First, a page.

When it was suggested to Santa Clara trustee Leon Panetta late last year that he would have made a great chief of staff to President-elect Barack Obama, Panetta had an interesting response. He smiled and said, “No, we’re talking about something a little more challenging.”
That exchange—shared by Kirk Hanson, the executive director of SCU’s Markkula Center for Applied Ethics—was followed soon enough by news that stunned folks from the banks of the Potomac to the shores of Monterey: Panetta was Obama’s choice to become director of the Central Intelligence Agency.
Several lawmakers expressed initial skepticism over the choice of Panetta, wondering if he had the intelligence expertise required for the job. While he served in military intelligence during his stint in the army in the 1960s, he is not a CIA insider. Yet Panetta—at 70, the oldest director in CIA history—would take on the massive task of restoring credibility to an agency that has suffered since Sept. 11, 2001, from severe missteps, leadership changes, and morale problems.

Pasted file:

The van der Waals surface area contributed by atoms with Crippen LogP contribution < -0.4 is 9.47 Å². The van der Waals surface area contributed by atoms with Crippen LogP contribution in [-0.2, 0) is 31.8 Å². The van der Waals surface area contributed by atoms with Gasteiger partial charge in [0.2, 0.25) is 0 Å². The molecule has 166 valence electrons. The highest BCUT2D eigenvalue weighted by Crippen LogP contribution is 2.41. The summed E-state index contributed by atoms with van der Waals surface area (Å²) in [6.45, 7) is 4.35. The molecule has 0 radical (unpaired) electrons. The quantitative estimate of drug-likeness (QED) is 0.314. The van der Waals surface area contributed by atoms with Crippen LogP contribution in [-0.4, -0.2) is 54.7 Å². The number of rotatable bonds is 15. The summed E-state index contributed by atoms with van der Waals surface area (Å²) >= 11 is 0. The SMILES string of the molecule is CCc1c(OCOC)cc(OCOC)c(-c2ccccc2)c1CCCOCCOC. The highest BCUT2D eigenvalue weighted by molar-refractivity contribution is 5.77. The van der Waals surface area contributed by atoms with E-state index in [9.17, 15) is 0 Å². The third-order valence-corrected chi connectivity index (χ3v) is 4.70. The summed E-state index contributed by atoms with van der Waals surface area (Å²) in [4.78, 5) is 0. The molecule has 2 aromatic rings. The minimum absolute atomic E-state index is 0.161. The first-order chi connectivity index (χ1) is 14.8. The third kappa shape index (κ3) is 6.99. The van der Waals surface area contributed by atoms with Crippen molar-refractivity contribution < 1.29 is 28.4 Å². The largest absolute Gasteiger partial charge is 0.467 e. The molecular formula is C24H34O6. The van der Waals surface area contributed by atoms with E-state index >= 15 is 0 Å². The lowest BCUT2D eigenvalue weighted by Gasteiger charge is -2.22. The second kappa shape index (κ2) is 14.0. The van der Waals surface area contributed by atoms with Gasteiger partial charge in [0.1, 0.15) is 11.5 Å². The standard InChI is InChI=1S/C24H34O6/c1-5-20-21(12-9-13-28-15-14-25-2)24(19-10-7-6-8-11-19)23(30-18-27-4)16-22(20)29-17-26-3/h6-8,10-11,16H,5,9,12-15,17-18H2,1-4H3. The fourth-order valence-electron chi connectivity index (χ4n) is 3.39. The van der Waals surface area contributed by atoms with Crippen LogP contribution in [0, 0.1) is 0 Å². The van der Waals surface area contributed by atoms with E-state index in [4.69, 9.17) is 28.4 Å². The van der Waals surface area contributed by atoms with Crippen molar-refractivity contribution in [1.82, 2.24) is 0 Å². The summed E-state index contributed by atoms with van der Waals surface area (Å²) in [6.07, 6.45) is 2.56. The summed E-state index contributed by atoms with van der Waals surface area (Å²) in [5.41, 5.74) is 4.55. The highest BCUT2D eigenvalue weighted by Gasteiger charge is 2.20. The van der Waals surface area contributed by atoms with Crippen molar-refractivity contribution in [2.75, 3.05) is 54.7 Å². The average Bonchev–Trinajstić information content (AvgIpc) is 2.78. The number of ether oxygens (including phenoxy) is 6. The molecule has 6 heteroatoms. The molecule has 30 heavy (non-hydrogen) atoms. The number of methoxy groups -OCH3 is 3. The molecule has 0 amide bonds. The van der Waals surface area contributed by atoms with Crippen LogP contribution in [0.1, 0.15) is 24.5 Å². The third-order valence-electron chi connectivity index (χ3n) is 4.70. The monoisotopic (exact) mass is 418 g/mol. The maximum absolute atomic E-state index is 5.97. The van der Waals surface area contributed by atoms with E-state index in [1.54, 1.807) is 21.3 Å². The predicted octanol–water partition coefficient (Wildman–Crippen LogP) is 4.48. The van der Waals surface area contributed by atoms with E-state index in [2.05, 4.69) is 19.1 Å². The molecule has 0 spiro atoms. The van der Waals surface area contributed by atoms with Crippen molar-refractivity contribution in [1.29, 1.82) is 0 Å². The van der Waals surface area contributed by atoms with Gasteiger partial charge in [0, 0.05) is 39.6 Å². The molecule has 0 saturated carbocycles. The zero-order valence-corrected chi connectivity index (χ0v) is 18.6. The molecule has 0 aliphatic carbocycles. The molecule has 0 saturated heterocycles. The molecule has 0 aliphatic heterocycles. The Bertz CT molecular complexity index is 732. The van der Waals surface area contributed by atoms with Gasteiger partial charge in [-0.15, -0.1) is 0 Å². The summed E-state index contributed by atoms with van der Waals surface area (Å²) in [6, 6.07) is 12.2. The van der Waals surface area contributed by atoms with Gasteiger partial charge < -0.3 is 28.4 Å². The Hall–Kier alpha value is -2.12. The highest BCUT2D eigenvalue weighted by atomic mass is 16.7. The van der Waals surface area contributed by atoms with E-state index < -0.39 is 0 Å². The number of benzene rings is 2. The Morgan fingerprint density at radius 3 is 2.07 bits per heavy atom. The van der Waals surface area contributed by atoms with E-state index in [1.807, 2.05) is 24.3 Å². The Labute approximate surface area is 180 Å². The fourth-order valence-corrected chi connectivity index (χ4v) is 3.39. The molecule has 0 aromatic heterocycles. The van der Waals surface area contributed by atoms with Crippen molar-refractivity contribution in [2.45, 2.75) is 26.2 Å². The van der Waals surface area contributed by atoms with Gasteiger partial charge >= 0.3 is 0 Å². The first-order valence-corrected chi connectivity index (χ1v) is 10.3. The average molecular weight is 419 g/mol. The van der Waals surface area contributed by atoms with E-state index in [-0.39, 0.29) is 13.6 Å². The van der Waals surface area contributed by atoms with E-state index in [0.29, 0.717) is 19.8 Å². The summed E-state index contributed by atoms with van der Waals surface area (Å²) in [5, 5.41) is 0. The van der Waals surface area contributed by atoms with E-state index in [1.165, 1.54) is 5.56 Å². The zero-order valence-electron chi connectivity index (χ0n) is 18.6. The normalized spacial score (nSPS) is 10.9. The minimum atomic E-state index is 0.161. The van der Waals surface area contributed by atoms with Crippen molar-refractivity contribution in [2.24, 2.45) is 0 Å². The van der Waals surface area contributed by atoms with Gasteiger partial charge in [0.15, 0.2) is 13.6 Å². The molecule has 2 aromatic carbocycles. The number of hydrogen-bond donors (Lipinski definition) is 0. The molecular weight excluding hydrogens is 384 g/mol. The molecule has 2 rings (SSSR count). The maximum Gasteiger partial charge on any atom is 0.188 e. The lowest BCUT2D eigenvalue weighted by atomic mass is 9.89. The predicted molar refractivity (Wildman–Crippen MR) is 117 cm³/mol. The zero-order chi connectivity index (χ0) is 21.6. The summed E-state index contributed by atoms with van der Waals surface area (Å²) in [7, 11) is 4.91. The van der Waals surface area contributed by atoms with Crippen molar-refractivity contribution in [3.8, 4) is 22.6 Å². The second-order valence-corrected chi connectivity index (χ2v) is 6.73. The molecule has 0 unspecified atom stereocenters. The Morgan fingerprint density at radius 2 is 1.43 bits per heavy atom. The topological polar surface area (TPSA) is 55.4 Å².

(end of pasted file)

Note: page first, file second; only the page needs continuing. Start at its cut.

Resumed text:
Obama defended his decision by saying he’d chosen Panetta for his management expertise, as well as the foreign policy and budget experience he gained under President Bill Clinton as his budget director and chief of staff. Obama also cited Panetta’s famously bipartisan approach, which he felt would lend credibility to the decisions ahead.
It quickly became clear that some of the eyebrows raised over Panetta’s selection had to do with senators being left out of the loop on the decision. That served as a reminder to the incoming president that former colleagues in the Senate have egos and turf that must be respected.
In his opening statement for Senate confirmation hearings on Feb. 5–6, Panetta pledged “not only to follow the law, but to go a step further and endeavor, as best as I am able, to rebuild the trust between Congress and CIA.”
Panetta told the Senate committee that he has asked former CIA chiefs—notably former President George H.W. Bush—how to compensate for his lack of experience as a producer of intelligence.